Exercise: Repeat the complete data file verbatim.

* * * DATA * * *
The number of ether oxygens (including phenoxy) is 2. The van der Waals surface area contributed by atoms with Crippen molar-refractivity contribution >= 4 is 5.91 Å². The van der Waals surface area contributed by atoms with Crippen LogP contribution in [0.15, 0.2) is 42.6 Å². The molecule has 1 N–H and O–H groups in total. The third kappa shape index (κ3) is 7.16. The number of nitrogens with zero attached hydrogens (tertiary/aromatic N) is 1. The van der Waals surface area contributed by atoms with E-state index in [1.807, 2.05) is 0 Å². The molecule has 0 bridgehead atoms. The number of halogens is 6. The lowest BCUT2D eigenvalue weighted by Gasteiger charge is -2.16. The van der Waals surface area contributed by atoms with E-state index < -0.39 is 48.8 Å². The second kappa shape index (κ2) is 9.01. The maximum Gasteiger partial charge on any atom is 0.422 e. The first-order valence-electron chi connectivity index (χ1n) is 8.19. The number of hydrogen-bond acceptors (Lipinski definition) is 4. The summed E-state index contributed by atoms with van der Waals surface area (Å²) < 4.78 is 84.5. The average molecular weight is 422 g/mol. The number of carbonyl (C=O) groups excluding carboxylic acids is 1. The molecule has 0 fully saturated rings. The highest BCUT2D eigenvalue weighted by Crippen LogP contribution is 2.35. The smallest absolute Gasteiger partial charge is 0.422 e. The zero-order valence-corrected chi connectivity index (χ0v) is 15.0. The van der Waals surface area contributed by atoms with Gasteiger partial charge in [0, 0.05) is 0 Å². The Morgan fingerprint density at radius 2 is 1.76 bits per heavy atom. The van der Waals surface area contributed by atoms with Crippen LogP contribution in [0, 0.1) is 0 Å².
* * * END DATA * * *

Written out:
The number of ether oxygens (including phenoxy) is 2. The van der Waals surface area contributed by atoms with Crippen molar-refractivity contribution >= 4 is 5.91 Å². The van der Waals surface area contributed by atoms with Crippen LogP contribution in [0.15, 0.2) is 42.6 Å². The molecule has 1 N–H and O–H groups in total. The third kappa shape index (κ3) is 7.16. The number of nitrogens with zero attached hydrogens (tertiary/aromatic N) is 1. The van der Waals surface area contributed by atoms with E-state index in [1.807, 2.05) is 0 Å². The molecule has 0 bridgehead atoms. The number of halogens is 6. The lowest BCUT2D eigenvalue weighted by Gasteiger charge is -2.16. The van der Waals surface area contributed by atoms with E-state index < -0.39 is 48.8 Å². The second kappa shape index (κ2) is 9.01. The maximum Gasteiger partial charge on any atom is 0.422 e. The first-order valence-electron chi connectivity index (χ1n) is 8.19. The number of hydrogen-bond acceptors (Lipinski definition) is 4. The summed E-state index contributed by atoms with van der Waals surface area (Å²) < 4.78 is 84.5. The average molecular weight is 422 g/mol. The number of carbonyl (C=O) groups excluding carboxylic acids is 1. The molecule has 0 fully saturated rings. The highest BCUT2D eigenvalue weighted by Crippen LogP contribution is 2.35. The smallest absolute Gasteiger partial charge is 0.422 e. The zero-order valence-corrected chi connectivity index (χ0v) is 15.0. The van der Waals surface area contributed by atoms with Gasteiger partial charge in [0, 0.05) is 0 Å². The Morgan fingerprint density at radius 2 is 1.76 bits per heavy atom. The van der Waals surface area contributed by atoms with Crippen LogP contribution in [0, 0.1) is 0 Å².